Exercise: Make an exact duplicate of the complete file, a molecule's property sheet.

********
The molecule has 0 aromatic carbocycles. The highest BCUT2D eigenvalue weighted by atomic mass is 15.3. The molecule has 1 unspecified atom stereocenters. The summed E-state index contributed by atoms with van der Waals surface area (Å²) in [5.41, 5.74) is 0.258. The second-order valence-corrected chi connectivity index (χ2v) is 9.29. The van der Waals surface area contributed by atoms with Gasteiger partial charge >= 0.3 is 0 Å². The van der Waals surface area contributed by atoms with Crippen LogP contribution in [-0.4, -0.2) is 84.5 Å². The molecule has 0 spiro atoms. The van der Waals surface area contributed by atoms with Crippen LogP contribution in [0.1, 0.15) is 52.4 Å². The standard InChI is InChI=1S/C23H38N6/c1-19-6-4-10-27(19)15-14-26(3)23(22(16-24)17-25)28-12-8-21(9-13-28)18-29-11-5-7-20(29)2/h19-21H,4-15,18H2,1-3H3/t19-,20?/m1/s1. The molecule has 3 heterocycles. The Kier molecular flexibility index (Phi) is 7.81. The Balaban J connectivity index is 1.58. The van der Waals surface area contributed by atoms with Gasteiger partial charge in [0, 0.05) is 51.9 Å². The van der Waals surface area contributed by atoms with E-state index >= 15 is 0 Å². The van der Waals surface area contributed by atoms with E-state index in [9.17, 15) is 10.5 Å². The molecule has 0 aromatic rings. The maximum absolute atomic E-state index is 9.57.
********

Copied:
The molecule has 0 aromatic carbocycles. The highest BCUT2D eigenvalue weighted by atomic mass is 15.3. The molecule has 1 unspecified atom stereocenters. The summed E-state index contributed by atoms with van der Waals surface area (Å²) in [5.41, 5.74) is 0.258. The second-order valence-corrected chi connectivity index (χ2v) is 9.29. The van der Waals surface area contributed by atoms with Gasteiger partial charge >= 0.3 is 0 Å². The van der Waals surface area contributed by atoms with Crippen LogP contribution in [-0.4, -0.2) is 84.5 Å². The molecule has 0 spiro atoms. The van der Waals surface area contributed by atoms with Crippen LogP contribution in [0.1, 0.15) is 52.4 Å². The standard InChI is InChI=1S/C23H38N6/c1-19-6-4-10-27(19)15-14-26(3)23(22(16-24)17-25)28-12-8-21(9-13-28)18-29-11-5-7-20(29)2/h19-21H,4-15,18H2,1-3H3/t19-,20?/m1/s1. The molecule has 3 heterocycles. The Kier molecular flexibility index (Phi) is 7.81. The Balaban J connectivity index is 1.58. The van der Waals surface area contributed by atoms with Gasteiger partial charge in [0, 0.05) is 51.9 Å². The van der Waals surface area contributed by atoms with E-state index >= 15 is 0 Å². The van der Waals surface area contributed by atoms with E-state index in [9.17, 15) is 10.5 Å². The molecule has 0 aromatic rings. The maximum absolute atomic E-state index is 9.57.